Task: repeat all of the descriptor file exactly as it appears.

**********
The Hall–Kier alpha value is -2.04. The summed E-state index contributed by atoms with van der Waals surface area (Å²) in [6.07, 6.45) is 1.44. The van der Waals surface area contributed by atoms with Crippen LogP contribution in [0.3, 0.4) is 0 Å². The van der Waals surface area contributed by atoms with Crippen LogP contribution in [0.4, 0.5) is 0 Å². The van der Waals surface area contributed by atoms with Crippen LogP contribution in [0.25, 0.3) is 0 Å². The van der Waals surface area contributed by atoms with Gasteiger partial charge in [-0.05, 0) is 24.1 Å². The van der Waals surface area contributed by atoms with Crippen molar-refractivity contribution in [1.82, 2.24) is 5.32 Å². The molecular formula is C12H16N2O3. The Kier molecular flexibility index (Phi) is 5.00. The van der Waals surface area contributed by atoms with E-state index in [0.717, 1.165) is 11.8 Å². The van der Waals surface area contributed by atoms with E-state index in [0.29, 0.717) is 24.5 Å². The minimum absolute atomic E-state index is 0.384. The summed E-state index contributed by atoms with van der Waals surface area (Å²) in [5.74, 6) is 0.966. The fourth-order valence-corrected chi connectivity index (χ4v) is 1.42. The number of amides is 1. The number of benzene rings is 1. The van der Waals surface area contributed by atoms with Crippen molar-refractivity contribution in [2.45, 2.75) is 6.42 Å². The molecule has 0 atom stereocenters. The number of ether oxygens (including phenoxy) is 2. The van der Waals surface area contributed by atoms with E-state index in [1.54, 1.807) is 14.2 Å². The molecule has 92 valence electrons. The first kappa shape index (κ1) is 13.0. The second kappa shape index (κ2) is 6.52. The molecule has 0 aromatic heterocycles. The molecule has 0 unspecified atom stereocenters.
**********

The Hall–Kier alpha value is -2.04. The summed E-state index contributed by atoms with van der Waals surface area (Å²) in [6.07, 6.45) is 1.44. The van der Waals surface area contributed by atoms with Crippen LogP contribution in [0.3, 0.4) is 0 Å². The van der Waals surface area contributed by atoms with Crippen LogP contribution in [0.4, 0.5) is 0 Å². The van der Waals surface area contributed by atoms with Crippen LogP contribution in [0.25, 0.3) is 0 Å². The van der Waals surface area contributed by atoms with Gasteiger partial charge in [-0.05, 0) is 24.1 Å². The van der Waals surface area contributed by atoms with Crippen molar-refractivity contribution in [1.82, 2.24) is 5.32 Å². The molecular formula is C12H16N2O3. The Kier molecular flexibility index (Phi) is 5.00. The van der Waals surface area contributed by atoms with E-state index in [0.717, 1.165) is 11.8 Å². The van der Waals surface area contributed by atoms with E-state index in [0.29, 0.717) is 24.5 Å². The minimum absolute atomic E-state index is 0.384. The summed E-state index contributed by atoms with van der Waals surface area (Å²) in [5.74, 6) is 0.966. The fourth-order valence-corrected chi connectivity index (χ4v) is 1.42. The number of amides is 1. The number of benzene rings is 1. The van der Waals surface area contributed by atoms with Crippen molar-refractivity contribution in [2.45, 2.75) is 6.42 Å². The molecule has 0 atom stereocenters. The number of ether oxygens (including phenoxy) is 2. The van der Waals surface area contributed by atoms with E-state index in [1.54, 1.807) is 14.2 Å². The molecule has 92 valence electrons. The first kappa shape index (κ1) is 13.0. The second kappa shape index (κ2) is 6.52. The molecule has 0 aromatic heterocycles. The molecule has 0 unspecified atom stereocenters.